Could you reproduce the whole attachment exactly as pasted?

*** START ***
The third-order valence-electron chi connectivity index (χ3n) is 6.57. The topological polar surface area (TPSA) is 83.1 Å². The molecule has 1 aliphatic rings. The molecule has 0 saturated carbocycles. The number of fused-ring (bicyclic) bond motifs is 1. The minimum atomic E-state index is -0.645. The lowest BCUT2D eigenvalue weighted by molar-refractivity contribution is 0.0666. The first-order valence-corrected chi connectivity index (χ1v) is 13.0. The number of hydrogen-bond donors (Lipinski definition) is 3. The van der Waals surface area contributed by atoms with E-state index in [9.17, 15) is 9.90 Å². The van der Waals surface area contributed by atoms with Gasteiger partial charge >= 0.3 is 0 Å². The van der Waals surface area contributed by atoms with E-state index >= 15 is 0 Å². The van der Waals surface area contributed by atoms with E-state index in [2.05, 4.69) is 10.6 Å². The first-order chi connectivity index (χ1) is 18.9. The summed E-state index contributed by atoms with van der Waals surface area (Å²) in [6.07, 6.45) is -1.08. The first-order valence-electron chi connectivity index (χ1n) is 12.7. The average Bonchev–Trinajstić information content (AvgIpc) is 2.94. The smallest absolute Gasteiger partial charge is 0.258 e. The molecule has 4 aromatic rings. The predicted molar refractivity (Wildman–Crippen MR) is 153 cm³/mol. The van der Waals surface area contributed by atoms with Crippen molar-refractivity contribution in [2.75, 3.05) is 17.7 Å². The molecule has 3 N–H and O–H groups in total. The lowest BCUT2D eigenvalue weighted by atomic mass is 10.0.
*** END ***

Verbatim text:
The third-order valence-electron chi connectivity index (χ3n) is 6.57. The topological polar surface area (TPSA) is 83.1 Å². The molecule has 1 aliphatic rings. The molecule has 0 saturated carbocycles. The number of fused-ring (bicyclic) bond motifs is 1. The minimum atomic E-state index is -0.645. The lowest BCUT2D eigenvalue weighted by molar-refractivity contribution is 0.0666. The first-order valence-corrected chi connectivity index (χ1v) is 13.0. The number of hydrogen-bond donors (Lipinski definition) is 3. The van der Waals surface area contributed by atoms with E-state index in [9.17, 15) is 9.90 Å². The van der Waals surface area contributed by atoms with Gasteiger partial charge >= 0.3 is 0 Å². The van der Waals surface area contributed by atoms with E-state index >= 15 is 0 Å². The van der Waals surface area contributed by atoms with E-state index in [2.05, 4.69) is 10.6 Å². The first-order chi connectivity index (χ1) is 18.9. The summed E-state index contributed by atoms with van der Waals surface area (Å²) in [6.07, 6.45) is -1.08. The first-order valence-electron chi connectivity index (χ1n) is 12.7. The average Bonchev–Trinajstić information content (AvgIpc) is 2.94. The smallest absolute Gasteiger partial charge is 0.258 e. The molecule has 4 aromatic rings. The predicted molar refractivity (Wildman–Crippen MR) is 153 cm³/mol. The van der Waals surface area contributed by atoms with Crippen molar-refractivity contribution in [2.75, 3.05) is 17.7 Å². The molecule has 3 N–H and O–H groups in total. The lowest BCUT2D eigenvalue weighted by atomic mass is 10.0.